Impedance toxicology monitoring of biomimetic barrier tissue models with flexible electronics.

Lead Research Organisation: University of Cambridge
Department Name: Chemical Engineering and Biotechnology


Barrier systems exist within the body as a line of defence against harmful substances and contribute to normal homeostatic mechanisms via cell secretion, selective transport and immunological signalling. Dysfunctional barrier systems are the origin of many chronic and critical illnesses. A prime example is a maladaptive Pulmonary epithelial Barrier (PEB) which can lead myriad of lung conditions including asthma, cystic fibrosis, Chronic Obstructive Pulmonary Disease (COPD) and acute lung injury, with 1 in 5 UK citizens reporting a history of longstanding respiratory illnesses. Thus, pulmonary drug delivery research is aimed at understanding how the PEB is dynamically regulated and how the cellular and non-cellular components of the barrier can be overcome or repaired. In the pharmaceutical industry, current gold-standards for modelling barrier systems and assessing barrier integrity rely on 2D cell cultures and electrical monitoring via Transepithelial/Transendothelial Electrical Resistance (TEER). However, with high drug attrition rates, high lead times and a call for a reduction in animal testing, there is an increasing demand for novel, biomimetic and 3D in vitro human tissue models as well as sensors for monitoring their growth, functionality and toxicology. Although model systems have undergone a surge in development, there remains a need for sensor technology to be adapted for these 3D architectures. To this end, the Organic electrochemical Transistor (OECT) offers a promising solution. Compared to rigid and invasive materials traditionally used in electronic devices, OECT's are made with semiconducting, flexible and biocompatible polymers. Furthermore, OECT's show mixed ionic/electric conductivity, chemical tuneability and optical transparency, which are desirable traits to achieve multi-modal characterisation of complex cell cultures. This project aims to adapt OECT technology to be conformable with flexible electrode devices. These devices will be used to monitor 3D barrier models or tissues at the air-liquid interface and will represent the first instance of a flexible sensing platform that is non-invasive to the biological system under study. The project's objectives include the design and fabrication of a novel microelectronic device, to achieve multimodal device operation including optical, electrical and metabolite sensing, and the integration of said devices at the interface of complex 3D barrier models including the PEB. This will not only improve understanding of barrier biology, pathology and toxicology mechanisms, but aims to help reduce the cost and attrition rates associated with the pharmacological screening and testing process.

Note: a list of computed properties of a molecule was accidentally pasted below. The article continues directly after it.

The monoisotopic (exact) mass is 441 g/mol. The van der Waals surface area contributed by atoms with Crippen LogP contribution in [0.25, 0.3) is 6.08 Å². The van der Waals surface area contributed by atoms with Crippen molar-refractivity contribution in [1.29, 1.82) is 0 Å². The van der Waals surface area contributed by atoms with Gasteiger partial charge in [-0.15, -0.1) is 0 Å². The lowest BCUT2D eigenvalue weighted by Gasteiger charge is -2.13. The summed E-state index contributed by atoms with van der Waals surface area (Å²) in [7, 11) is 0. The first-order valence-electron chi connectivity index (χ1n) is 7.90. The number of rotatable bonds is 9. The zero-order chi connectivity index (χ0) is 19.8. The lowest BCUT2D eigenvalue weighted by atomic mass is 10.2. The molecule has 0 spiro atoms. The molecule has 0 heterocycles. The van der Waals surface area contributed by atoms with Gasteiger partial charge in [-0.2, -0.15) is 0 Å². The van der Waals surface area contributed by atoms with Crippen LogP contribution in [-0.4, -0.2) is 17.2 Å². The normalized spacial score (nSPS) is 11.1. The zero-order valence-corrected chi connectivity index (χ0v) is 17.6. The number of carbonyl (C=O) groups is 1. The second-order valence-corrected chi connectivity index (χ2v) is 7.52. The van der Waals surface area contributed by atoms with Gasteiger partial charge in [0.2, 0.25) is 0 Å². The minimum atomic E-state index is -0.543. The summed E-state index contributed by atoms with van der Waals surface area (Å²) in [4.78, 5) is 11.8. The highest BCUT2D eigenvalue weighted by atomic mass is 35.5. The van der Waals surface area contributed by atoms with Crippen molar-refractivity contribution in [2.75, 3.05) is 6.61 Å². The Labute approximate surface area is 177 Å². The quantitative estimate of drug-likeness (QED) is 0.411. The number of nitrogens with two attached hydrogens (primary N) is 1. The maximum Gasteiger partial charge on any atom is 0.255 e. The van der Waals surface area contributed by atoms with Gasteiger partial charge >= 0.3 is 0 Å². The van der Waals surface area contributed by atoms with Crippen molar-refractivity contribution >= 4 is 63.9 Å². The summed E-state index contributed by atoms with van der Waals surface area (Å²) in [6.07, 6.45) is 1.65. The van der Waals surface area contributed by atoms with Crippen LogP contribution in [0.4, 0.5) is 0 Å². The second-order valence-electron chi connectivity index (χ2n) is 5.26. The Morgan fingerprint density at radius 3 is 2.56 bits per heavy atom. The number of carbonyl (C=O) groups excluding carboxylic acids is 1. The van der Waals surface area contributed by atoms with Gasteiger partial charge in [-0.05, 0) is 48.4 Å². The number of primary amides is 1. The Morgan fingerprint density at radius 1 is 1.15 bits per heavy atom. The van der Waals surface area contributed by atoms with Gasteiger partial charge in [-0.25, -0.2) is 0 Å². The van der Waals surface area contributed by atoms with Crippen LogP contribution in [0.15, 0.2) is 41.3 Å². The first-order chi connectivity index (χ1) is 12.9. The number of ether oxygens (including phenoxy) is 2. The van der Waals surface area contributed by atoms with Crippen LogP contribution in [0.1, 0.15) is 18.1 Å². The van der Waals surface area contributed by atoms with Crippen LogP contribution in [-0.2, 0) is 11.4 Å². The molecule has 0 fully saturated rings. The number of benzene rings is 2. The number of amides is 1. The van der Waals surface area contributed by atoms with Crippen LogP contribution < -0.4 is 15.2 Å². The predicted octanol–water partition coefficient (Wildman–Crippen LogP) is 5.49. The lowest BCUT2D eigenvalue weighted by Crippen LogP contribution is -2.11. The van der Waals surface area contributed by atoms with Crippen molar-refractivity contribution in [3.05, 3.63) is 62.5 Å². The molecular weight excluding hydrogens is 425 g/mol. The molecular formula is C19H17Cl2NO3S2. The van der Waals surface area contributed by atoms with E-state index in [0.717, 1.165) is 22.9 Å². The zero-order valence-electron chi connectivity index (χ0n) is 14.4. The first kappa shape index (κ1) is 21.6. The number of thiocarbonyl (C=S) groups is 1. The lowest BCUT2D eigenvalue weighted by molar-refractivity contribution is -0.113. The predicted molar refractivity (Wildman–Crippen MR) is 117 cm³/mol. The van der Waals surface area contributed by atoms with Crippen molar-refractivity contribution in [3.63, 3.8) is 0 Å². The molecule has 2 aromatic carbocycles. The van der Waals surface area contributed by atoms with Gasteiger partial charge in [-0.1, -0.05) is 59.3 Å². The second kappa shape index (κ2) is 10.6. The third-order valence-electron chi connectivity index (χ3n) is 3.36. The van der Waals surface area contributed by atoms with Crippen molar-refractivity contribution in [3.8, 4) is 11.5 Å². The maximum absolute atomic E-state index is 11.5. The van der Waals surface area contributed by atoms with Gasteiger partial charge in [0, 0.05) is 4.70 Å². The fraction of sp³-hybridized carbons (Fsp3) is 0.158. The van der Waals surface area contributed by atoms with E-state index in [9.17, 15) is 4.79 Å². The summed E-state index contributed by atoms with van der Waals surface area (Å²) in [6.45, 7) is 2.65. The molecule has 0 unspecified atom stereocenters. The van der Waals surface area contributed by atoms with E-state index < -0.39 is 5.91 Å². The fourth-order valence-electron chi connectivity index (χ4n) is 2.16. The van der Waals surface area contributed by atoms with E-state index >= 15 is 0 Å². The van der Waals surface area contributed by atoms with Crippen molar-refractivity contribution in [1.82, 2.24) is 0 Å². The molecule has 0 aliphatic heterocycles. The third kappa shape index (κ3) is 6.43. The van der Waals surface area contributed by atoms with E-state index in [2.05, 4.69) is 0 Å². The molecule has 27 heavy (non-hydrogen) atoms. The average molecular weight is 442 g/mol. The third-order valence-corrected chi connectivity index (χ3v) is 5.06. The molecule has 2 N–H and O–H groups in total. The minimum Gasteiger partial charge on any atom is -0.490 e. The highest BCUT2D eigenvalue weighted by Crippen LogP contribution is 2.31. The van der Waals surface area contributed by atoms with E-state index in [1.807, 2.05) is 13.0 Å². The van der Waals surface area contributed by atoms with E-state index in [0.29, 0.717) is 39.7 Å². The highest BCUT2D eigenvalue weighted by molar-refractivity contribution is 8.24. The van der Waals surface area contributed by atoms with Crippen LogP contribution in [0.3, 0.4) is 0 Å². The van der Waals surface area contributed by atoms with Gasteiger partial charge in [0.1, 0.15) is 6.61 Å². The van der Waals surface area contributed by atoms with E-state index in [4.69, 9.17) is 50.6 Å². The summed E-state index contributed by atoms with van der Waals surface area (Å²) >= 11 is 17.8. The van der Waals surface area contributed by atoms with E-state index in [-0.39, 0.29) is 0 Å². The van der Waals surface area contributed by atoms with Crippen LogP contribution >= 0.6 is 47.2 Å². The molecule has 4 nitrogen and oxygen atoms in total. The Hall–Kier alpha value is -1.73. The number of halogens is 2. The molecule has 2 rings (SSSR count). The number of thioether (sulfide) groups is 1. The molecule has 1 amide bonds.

The research methodology includes device design using AutoCad and ClenWin software and device fabrication using photolithographic and microfabrication techniques. Methods involved in the functionality of the device include Electrical Impedance Spectroscopy (EIS), optical microscopy and biofunctionalization via the immobilisation of enzyme/mediator complexes. Once integrated with the cellular model, any device-induced mechanical damage will be assessed via comparison against assays such as the scratch would healing assay, ciliary beating frequency and pathoimmunological staining. Device performance will also be validated against existing state-of-the-art TEER measurements and the commercialised version, CellZscope. This project is in alignment with the EPRSC's strategies and research areas of microelectronic device technology and biomaterials and tissue engineering and will be carried in out in collaboration with industrial partners at AstraZeneca and academic partners in Prof. Maliaras' bioelectronics group.


10 25 50

publication icon
Boys AJ (2020) Building Scaffolds for Tubular Tissue Engineering. in Frontiers in bioengineering and biotechnology